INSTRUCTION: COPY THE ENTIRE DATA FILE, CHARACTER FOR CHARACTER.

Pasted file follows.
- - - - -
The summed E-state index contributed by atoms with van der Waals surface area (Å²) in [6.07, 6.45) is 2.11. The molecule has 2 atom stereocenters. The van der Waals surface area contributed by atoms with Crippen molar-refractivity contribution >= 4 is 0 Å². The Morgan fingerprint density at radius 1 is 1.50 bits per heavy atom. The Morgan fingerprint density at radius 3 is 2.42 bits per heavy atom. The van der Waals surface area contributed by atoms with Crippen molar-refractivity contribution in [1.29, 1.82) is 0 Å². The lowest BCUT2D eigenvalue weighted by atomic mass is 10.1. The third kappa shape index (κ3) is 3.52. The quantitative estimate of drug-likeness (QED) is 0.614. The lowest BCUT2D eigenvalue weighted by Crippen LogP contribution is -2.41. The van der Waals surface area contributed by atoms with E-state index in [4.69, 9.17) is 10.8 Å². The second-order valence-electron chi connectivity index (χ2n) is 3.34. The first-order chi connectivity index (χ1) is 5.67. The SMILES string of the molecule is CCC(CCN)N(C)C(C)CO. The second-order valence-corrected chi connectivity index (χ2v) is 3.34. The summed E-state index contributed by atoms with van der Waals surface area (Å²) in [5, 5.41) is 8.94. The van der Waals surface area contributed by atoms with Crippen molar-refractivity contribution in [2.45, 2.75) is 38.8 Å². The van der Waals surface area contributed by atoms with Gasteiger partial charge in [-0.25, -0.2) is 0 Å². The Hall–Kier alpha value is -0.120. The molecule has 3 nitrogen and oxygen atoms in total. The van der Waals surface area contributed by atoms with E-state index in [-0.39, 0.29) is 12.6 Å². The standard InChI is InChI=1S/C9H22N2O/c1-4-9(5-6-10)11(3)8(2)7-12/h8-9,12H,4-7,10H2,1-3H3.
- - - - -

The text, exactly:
The summed E-state index contributed by atoms with van der Waals surface area (Å²) in [6.07, 6.45) is 2.11. The molecule has 2 atom stereocenters. The van der Waals surface area contributed by atoms with Crippen molar-refractivity contribution >= 4 is 0 Å². The Morgan fingerprint density at radius 1 is 1.50 bits per heavy atom. The Morgan fingerprint density at radius 3 is 2.42 bits per heavy atom. The van der Waals surface area contributed by atoms with Crippen molar-refractivity contribution in [1.29, 1.82) is 0 Å². The lowest BCUT2D eigenvalue weighted by atomic mass is 10.1. The third kappa shape index (κ3) is 3.52. The quantitative estimate of drug-likeness (QED) is 0.614. The lowest BCUT2D eigenvalue weighted by Crippen LogP contribution is -2.41. The van der Waals surface area contributed by atoms with E-state index in [4.69, 9.17) is 10.8 Å². The second-order valence-electron chi connectivity index (χ2n) is 3.34. The first-order chi connectivity index (χ1) is 5.67. The SMILES string of the molecule is CCC(CCN)N(C)C(C)CO. The second-order valence-corrected chi connectivity index (χ2v) is 3.34. The summed E-state index contributed by atoms with van der Waals surface area (Å²) in [5, 5.41) is 8.94. The van der Waals surface area contributed by atoms with Crippen molar-refractivity contribution in [2.45, 2.75) is 38.8 Å². The van der Waals surface area contributed by atoms with Gasteiger partial charge in [-0.25, -0.2) is 0 Å². The Hall–Kier alpha value is -0.120. The molecule has 3 nitrogen and oxygen atoms in total. The van der Waals surface area contributed by atoms with E-state index in [-0.39, 0.29) is 12.6 Å². The standard InChI is InChI=1S/C9H22N2O/c1-4-9(5-6-10)11(3)8(2)7-12/h8-9,12H,4-7,10H2,1-3H3.